Jakob Shirt with stand collar

I finally managed to take a photograph of mum trying on the Liberty JJ Blouse I made her. Here’s the snapshot. I am so glad she gave her nod of approval! The fit is definitely better on her than on me.

For dear hubby’s shirt, I used the tried and tested burdastyle’s Jakob sewing pattern once again and here’s the mister modeling his brand new shirt for me. They said every girl would marry someone like her dad. Well, my husband and dad wear the same size shirts!

At my husband’s request, I made his version with a stand collar which came out surprisingly well.

I even managed to find matching buttons for the fabric at a vintage button shop in Chinatown.

When he tried the shirt on for the first time, I was pleased with the fit but the sleeves were a little too long and the garment also needed an additional buttonhole. These were quick and easy changes to make. I am very pleased with this shirt and it is so true that practice does make perfect as this is already version 3. All seams including sleeves are finished with french seams in this one which is a great thing with cotton lawn. Dear hubby said after trying on the shirt that he doesn’t mind having a few more cotton lawn shirts in different colors and I took that as a compliment 🙂

Having just completed the shirt using Alexander Henry’s cotton lawn, I couldn’t help comparing the Liberty tana lawn with Alexander Henry’s version. Here’s my verdict:

Post wash: There seemed to be less crinkle on the AH fabric after washing and drying.

Ironing: Both were equally easy to iron and crease.

Sewing: Equally easy.

Color and vibrancy: Liberty colors are way more vibrant compared to the AH collection. Somehow, AH’s cotton lawn is slightly on the dull side in terms of color but I think that makes them rather perfect for men’s shirts.

Skin test: I didn’t perspire the entire time when trying on the Liberty blouse which is unusual for our climate. It feels amazing on the skin. The AH collection feels good but not as good as Liberty when touched.

Drape: I do not feel there is much difference in terms of the drape of both fabrics.

Price difference: Very significant!

Conclusion: Liberty is THE choice for vibrant color/ print as well as top comfort, something to pamper yourself with. AH is great for projects requiring less vibrant prints and definitely a superb quality fabric for its price.

On a separate note, this week’s TSW Challenge theme is “Something floral, something blue”, do check out the creations for this week or join us for this challenge. The garment I sewed is scheduled for showcase Friday PST and as usual I’ll be doing a Behind The Seams on this blog.

It’s the middle of the week. I hope you have had a great week so far. I am looking forward to more sewing and more completed projects! Are you looking forward to Spring yet?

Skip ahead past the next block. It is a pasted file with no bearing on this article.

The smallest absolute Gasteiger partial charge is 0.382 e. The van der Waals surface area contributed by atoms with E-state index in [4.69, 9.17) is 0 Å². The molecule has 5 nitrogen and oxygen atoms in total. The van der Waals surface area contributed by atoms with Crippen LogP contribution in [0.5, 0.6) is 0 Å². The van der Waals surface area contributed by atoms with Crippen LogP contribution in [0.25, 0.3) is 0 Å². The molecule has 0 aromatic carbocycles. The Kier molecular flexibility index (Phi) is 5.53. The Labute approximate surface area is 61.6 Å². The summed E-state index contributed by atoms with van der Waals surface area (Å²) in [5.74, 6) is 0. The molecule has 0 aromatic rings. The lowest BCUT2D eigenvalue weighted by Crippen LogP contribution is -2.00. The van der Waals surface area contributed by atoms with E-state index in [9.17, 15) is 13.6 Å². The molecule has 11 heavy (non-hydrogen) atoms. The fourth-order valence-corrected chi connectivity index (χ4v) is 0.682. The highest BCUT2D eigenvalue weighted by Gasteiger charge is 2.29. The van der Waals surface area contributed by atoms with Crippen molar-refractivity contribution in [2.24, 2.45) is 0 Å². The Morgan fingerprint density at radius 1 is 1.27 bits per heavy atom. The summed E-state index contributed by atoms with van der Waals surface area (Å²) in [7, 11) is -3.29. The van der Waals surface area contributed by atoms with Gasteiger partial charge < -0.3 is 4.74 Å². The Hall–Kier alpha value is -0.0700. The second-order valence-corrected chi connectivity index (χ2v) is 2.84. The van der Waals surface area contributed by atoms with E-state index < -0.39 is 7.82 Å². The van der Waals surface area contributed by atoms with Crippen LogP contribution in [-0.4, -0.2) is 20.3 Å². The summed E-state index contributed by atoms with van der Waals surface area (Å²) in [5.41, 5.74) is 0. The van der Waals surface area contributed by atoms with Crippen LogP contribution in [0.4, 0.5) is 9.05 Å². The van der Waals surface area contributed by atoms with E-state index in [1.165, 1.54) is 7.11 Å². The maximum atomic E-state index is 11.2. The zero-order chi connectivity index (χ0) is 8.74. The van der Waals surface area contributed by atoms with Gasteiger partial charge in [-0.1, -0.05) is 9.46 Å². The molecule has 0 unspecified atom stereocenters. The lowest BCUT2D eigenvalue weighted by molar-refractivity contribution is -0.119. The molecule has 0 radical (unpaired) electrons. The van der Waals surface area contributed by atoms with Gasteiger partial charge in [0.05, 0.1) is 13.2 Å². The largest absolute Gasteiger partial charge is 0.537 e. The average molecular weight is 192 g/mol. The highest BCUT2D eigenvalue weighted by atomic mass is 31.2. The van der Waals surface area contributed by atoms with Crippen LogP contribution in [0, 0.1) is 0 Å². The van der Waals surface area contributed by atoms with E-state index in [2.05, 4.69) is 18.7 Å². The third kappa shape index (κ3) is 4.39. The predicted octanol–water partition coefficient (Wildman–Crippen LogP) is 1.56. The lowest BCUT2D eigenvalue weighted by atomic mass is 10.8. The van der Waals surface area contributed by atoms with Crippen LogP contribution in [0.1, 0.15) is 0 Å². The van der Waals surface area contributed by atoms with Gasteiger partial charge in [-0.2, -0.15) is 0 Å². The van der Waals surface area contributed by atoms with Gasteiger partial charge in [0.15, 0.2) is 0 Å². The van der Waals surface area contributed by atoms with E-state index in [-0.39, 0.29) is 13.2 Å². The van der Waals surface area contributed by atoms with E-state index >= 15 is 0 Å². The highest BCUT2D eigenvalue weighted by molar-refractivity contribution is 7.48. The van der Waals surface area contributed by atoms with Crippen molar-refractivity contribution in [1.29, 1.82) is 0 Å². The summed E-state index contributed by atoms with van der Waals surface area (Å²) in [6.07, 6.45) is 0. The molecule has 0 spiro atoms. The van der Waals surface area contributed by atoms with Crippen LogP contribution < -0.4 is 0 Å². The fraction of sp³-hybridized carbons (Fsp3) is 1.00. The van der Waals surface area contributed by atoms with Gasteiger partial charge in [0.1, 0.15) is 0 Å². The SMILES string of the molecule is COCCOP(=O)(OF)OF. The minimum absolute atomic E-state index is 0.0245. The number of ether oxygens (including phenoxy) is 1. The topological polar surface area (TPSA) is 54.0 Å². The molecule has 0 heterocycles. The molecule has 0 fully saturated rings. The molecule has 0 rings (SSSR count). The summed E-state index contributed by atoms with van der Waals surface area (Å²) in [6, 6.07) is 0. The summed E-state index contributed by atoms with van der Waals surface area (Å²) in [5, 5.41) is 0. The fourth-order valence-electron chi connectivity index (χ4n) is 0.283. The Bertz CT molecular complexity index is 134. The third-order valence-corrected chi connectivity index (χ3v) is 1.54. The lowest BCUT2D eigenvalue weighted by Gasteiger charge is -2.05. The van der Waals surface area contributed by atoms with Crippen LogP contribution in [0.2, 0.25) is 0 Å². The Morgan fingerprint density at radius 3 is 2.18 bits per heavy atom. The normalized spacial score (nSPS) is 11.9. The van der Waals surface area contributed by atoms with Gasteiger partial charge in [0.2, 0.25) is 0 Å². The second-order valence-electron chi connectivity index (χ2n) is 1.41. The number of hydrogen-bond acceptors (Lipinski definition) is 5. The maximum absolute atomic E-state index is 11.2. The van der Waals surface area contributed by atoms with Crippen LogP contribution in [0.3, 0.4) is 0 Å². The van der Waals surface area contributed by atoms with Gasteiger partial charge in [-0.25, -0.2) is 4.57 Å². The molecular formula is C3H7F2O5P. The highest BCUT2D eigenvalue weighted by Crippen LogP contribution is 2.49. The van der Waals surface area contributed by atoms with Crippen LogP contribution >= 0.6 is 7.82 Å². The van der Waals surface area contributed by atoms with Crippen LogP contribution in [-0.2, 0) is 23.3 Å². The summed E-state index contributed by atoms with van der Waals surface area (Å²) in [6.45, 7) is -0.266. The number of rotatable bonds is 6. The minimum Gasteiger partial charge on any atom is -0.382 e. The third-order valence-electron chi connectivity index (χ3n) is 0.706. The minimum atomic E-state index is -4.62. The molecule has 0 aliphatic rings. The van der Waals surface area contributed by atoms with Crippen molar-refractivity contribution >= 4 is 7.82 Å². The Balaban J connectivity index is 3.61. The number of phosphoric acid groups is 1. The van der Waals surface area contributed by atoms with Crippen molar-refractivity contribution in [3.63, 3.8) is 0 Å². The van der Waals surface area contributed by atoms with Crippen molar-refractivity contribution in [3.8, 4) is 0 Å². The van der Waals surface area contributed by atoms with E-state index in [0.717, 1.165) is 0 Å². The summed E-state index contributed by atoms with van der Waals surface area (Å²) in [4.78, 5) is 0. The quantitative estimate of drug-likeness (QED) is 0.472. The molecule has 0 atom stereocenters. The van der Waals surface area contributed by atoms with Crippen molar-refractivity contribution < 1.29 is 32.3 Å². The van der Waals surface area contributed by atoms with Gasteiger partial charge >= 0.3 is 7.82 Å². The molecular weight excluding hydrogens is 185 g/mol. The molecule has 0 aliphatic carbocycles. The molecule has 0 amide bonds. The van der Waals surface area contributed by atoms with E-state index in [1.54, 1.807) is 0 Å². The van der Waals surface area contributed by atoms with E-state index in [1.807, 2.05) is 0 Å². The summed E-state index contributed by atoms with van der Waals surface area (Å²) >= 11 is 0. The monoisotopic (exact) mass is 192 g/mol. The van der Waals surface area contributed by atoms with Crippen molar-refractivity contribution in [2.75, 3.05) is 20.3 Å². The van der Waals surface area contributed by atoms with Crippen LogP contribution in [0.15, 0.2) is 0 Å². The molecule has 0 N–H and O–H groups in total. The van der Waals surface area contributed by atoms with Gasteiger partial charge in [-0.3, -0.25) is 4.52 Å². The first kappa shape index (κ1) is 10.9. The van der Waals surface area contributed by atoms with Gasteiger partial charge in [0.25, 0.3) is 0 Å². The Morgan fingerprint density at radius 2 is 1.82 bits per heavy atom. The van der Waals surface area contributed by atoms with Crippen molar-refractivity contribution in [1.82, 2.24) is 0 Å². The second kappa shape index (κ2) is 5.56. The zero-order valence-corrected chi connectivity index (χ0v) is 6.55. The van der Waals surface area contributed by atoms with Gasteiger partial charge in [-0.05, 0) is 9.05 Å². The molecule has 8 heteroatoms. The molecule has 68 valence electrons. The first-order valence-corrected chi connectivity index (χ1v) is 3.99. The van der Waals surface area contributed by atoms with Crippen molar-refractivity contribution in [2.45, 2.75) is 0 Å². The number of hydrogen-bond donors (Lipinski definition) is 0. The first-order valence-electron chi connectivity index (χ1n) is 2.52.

8 thoughts on “Jakob Shirt with stand collar

  1. These both look great! They’re breezy but classy. Also, thanks for the AH v. LL comparison. I consider them so often, but as they’re only for sale online in my neck of the woods, it’s hard to make an informed choice 😉

    I’m starting my first dress ever with a shirt collar, and I’m pretty nervous – any tips?

  2. Nice job on the shirts. I am curious how you do french seams on a curve. I have been perplexing over this for a month. And even after asking my sewing group last night I still don’t know how to get them to lay flat. My project is a simple robe with the sleeves cut into the bodice (pattern Simplicity 2739). It’s at the under arm curve where I can’t get my french seams to lay flat. Any tips? Thanks!

  3. Thanks Flynn! With shirt collars, I feel that it’s important to choose the right interfacing for the fabric. Usually I’d pick a medium weight one cos I want the collar to stand but not be too stiff at the same time. I also prefer to cut away the seam allowance of the interfacing piece before ironing on the wrong side of the fabric as I hate the thickness and bulk it could otherwise create. Ensure the notches of the pattern meet is also vital. Good luck and I would love to see your first dress! Take your time and enjoy the experience!

  4. Thanks Jane! I find that french seams for the sleeves work best with really light weight fabrics such as voile or cotton lawn. To me, the most important thing is ironing and clipping. After you have sewed the wrong sides together, clip and notch curves before trimming the allowance and ironing them flat. That way the fabric rests better when you stitch the right sides together.

    I also took a look at the pattern you mentioned. Those are raglan sleeves right? If so, they are actually easier to french seam them because you can stitch the back and back of sleeves wrong sides together first and then the front and front of sleeves and follow through your stitches with the side seams. Then you clip and iron before stitching the right sides together. I hope my explanation makes sense to you.

  5. The top does look perfectly made for your Mom. She is very sweet. You husbands’ shirt is great. I have to learn how to make button holes because

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